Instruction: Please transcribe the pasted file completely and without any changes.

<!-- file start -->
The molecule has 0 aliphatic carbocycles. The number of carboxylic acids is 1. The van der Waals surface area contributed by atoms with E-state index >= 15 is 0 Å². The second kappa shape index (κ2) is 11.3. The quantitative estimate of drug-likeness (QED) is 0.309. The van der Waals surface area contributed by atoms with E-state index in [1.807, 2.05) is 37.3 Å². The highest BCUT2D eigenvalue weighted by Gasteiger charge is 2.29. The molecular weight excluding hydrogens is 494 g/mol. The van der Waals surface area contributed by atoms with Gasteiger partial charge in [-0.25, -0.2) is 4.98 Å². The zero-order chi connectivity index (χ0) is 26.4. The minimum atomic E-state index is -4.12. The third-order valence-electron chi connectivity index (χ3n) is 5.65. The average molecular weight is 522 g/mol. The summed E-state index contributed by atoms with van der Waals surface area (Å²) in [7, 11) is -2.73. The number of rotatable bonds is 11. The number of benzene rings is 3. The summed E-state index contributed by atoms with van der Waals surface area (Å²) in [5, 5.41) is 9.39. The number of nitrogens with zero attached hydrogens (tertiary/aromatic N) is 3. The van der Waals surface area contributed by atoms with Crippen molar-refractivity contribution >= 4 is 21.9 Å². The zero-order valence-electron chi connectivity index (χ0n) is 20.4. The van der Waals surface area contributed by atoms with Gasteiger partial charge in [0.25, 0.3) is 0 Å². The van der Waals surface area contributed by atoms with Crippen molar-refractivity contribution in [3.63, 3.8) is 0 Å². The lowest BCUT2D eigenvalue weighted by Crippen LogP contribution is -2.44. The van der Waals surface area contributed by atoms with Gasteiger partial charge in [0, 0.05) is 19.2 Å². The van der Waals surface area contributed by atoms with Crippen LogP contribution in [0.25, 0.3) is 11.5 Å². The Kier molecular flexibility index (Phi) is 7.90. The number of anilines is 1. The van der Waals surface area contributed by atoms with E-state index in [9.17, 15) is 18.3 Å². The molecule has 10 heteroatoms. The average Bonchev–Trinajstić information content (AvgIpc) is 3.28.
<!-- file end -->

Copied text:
The molecule has 0 aliphatic carbocycles. The number of carboxylic acids is 1. The van der Waals surface area contributed by atoms with E-state index >= 15 is 0 Å². The second kappa shape index (κ2) is 11.3. The quantitative estimate of drug-likeness (QED) is 0.309. The van der Waals surface area contributed by atoms with E-state index in [1.807, 2.05) is 37.3 Å². The highest BCUT2D eigenvalue weighted by Gasteiger charge is 2.29. The molecular weight excluding hydrogens is 494 g/mol. The van der Waals surface area contributed by atoms with Gasteiger partial charge in [-0.25, -0.2) is 4.98 Å². The zero-order chi connectivity index (χ0) is 26.4. The minimum atomic E-state index is -4.12. The third-order valence-electron chi connectivity index (χ3n) is 5.65. The average molecular weight is 522 g/mol. The summed E-state index contributed by atoms with van der Waals surface area (Å²) in [7, 11) is -2.73. The number of rotatable bonds is 11. The number of benzene rings is 3. The summed E-state index contributed by atoms with van der Waals surface area (Å²) in [5, 5.41) is 9.39. The number of nitrogens with zero attached hydrogens (tertiary/aromatic N) is 3. The van der Waals surface area contributed by atoms with Crippen molar-refractivity contribution >= 4 is 21.9 Å². The zero-order valence-electron chi connectivity index (χ0n) is 20.4. The van der Waals surface area contributed by atoms with Gasteiger partial charge in [0.25, 0.3) is 0 Å². The van der Waals surface area contributed by atoms with Crippen molar-refractivity contribution in [3.63, 3.8) is 0 Å². The lowest BCUT2D eigenvalue weighted by Crippen LogP contribution is -2.44. The van der Waals surface area contributed by atoms with Gasteiger partial charge in [0, 0.05) is 19.2 Å². The van der Waals surface area contributed by atoms with Crippen LogP contribution in [0.25, 0.3) is 11.5 Å². The Kier molecular flexibility index (Phi) is 7.90. The number of anilines is 1. The van der Waals surface area contributed by atoms with E-state index in [9.17, 15) is 18.3 Å². The molecule has 10 heteroatoms. The average Bonchev–Trinajstić information content (AvgIpc) is 3.28.